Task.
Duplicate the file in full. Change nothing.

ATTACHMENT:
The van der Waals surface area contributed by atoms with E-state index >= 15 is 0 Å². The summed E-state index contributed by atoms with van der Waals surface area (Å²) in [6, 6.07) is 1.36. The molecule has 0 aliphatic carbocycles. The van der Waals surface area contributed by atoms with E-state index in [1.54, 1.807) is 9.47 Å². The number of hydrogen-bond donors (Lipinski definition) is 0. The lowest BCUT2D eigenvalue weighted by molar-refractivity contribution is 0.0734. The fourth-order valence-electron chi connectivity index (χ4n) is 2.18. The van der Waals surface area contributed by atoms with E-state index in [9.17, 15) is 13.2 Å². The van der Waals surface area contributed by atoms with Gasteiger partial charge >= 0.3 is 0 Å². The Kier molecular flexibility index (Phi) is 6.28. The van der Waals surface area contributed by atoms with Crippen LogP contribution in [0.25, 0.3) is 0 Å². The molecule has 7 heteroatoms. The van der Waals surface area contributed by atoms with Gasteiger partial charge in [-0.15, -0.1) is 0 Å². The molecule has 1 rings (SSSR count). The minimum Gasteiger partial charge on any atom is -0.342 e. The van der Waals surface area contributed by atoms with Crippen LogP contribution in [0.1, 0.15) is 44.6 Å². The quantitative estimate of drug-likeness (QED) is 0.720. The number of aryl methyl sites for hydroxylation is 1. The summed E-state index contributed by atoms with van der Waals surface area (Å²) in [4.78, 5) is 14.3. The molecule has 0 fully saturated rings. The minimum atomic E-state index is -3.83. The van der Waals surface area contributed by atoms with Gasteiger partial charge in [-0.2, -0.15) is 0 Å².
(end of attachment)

The van der Waals surface area contributed by atoms with E-state index >= 15 is 0 Å². The summed E-state index contributed by atoms with van der Waals surface area (Å²) in [6, 6.07) is 1.36. The molecule has 0 aliphatic carbocycles. The van der Waals surface area contributed by atoms with E-state index in [1.54, 1.807) is 9.47 Å². The number of hydrogen-bond donors (Lipinski definition) is 0. The lowest BCUT2D eigenvalue weighted by molar-refractivity contribution is 0.0734. The fourth-order valence-electron chi connectivity index (χ4n) is 2.18. The van der Waals surface area contributed by atoms with E-state index in [9.17, 15) is 13.2 Å². The van der Waals surface area contributed by atoms with Gasteiger partial charge >= 0.3 is 0 Å². The Kier molecular flexibility index (Phi) is 6.28. The van der Waals surface area contributed by atoms with Crippen LogP contribution in [0.25, 0.3) is 0 Å². The molecule has 7 heteroatoms. The van der Waals surface area contributed by atoms with Gasteiger partial charge in [-0.15, -0.1) is 0 Å². The molecule has 1 rings (SSSR count). The minimum Gasteiger partial charge on any atom is -0.342 e. The van der Waals surface area contributed by atoms with Crippen LogP contribution in [0.1, 0.15) is 44.6 Å². The quantitative estimate of drug-likeness (QED) is 0.720. The number of aryl methyl sites for hydroxylation is 1. The summed E-state index contributed by atoms with van der Waals surface area (Å²) in [4.78, 5) is 14.3. The molecule has 0 fully saturated rings. The minimum atomic E-state index is -3.83. The van der Waals surface area contributed by atoms with Gasteiger partial charge in [-0.2, -0.15) is 0 Å².